Similarly, Varatharajan getting Rajarathnam involved becomes clear over time but again, one can see where things are heading before we get there. The problem is that Fredrick reveals the level of corruption and false information of 15 years ago a little too early instead of hinting at them, allowing clumsy plot holes to appear, such as Rajarathnam’s absurd behaviour in court.

Every piece of evidence Venba provides, no matter how compelling or plausible they are, Rajarathnam shuts them down as lies because trial by media 15 years ago is gospel. So, it was, but surely any court with an ounce of integrity is beholden to listen to Venba’s counter evidence without prejudice? Rajarathnam continues with this tact even after he learns the truth of the police cover up and easily disputable stories about Jothi, so what will it take for him to do the right thing and concede?

Fredrick now plays both the sexist and class card to give Venba all the emotional ammunition to sway favour, but even the clearly moved judge is not immune to such manipulation and still needs facts, not tears, to reach a verdict. Then, a juror tweets “#jusiceforjothi”; social media is ablaze with pro-Venba posts along with a shift in public opinion towards the previously maligned Jothi.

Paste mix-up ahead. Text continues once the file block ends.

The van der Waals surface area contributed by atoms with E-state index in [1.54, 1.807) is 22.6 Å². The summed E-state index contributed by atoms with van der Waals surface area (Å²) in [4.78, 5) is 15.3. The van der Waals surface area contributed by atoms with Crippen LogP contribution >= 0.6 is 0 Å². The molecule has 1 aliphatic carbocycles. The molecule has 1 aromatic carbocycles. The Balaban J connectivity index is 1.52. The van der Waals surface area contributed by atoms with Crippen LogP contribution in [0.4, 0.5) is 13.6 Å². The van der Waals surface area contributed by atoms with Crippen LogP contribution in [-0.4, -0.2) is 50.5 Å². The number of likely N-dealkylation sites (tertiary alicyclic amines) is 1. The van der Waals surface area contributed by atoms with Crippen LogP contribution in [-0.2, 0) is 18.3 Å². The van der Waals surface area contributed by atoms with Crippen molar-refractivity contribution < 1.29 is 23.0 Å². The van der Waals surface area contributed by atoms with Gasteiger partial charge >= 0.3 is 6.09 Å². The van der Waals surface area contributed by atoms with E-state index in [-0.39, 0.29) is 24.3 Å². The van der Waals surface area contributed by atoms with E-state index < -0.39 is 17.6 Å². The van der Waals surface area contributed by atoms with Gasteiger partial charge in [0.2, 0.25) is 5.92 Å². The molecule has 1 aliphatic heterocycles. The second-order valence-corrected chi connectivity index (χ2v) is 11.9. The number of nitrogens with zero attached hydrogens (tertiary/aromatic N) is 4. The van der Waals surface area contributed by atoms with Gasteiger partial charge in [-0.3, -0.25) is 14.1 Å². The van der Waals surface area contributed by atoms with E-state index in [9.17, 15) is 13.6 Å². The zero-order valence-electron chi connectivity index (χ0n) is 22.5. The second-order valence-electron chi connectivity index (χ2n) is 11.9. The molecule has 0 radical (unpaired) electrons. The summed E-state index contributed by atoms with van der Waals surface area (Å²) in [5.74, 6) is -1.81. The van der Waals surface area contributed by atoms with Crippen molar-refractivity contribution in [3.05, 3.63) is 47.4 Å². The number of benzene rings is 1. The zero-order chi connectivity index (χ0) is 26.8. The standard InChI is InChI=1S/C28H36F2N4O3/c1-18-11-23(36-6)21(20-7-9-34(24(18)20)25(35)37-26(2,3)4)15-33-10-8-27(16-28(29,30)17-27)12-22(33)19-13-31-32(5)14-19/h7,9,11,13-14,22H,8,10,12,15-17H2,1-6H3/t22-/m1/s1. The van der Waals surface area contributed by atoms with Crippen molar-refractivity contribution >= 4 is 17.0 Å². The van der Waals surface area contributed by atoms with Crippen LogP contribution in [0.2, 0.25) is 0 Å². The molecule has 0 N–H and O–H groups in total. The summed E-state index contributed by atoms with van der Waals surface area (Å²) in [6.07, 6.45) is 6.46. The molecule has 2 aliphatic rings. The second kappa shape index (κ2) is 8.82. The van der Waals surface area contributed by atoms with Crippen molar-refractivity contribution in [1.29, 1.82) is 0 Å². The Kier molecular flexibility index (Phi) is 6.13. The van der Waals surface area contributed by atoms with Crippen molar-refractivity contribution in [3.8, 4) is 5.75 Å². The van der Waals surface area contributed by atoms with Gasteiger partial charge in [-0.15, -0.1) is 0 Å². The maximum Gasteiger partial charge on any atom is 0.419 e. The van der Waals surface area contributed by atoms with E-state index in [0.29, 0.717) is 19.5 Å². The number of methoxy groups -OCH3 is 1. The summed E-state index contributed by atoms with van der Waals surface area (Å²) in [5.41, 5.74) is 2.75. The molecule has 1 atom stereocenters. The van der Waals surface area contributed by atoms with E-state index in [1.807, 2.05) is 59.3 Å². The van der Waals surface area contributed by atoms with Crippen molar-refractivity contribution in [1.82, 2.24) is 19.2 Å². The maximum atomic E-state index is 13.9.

Now this is about a strong woman standing up for her gender and literally taking it to the man! Admittedly, Fredrick has written some powerful monologues for Jyothika to deliver, and ignoring the occasional lapse into mawkish daytime drama acting mode, she hits the right notes with her poise, heartfelt emotion, and conviction behind every line, much of which might be didactic but also needs to be said.

Less discussed is the discrimination of Jothi from being from North India, something that I’m sure international audiences would need a little backstory for, as this was also a key factor in the original demonising of Jothi. The class/caste system is manifest through the entitlement and political influence of Varatharajan, and the façade of his public image as a charitable saviour.

Given this is a Tamil Bollywood production, the presentation is visually appealing as you might expect, resplendent with rich colours and attentive camerawork to bring them out, employing a range of different ideas to propagate the ambiguity over the truth of the events on that fateful night. This works in creating a “movie within a movie” like feel, the musical distractions less so, which could have been cut to reduce the unnecessary 123-minute runtime.

It is hard to fault the intention behind Ponmagal Vandhal as both a courtroom drama and a topical social parable, if only it wasn’t hampered by its bloated, over ambitious, often unfocused execution. Solid debut with a great story and lots to say, but Fredrick might need to make a few more films before going for a prestige movie again.

Currently available on Amazon Prime.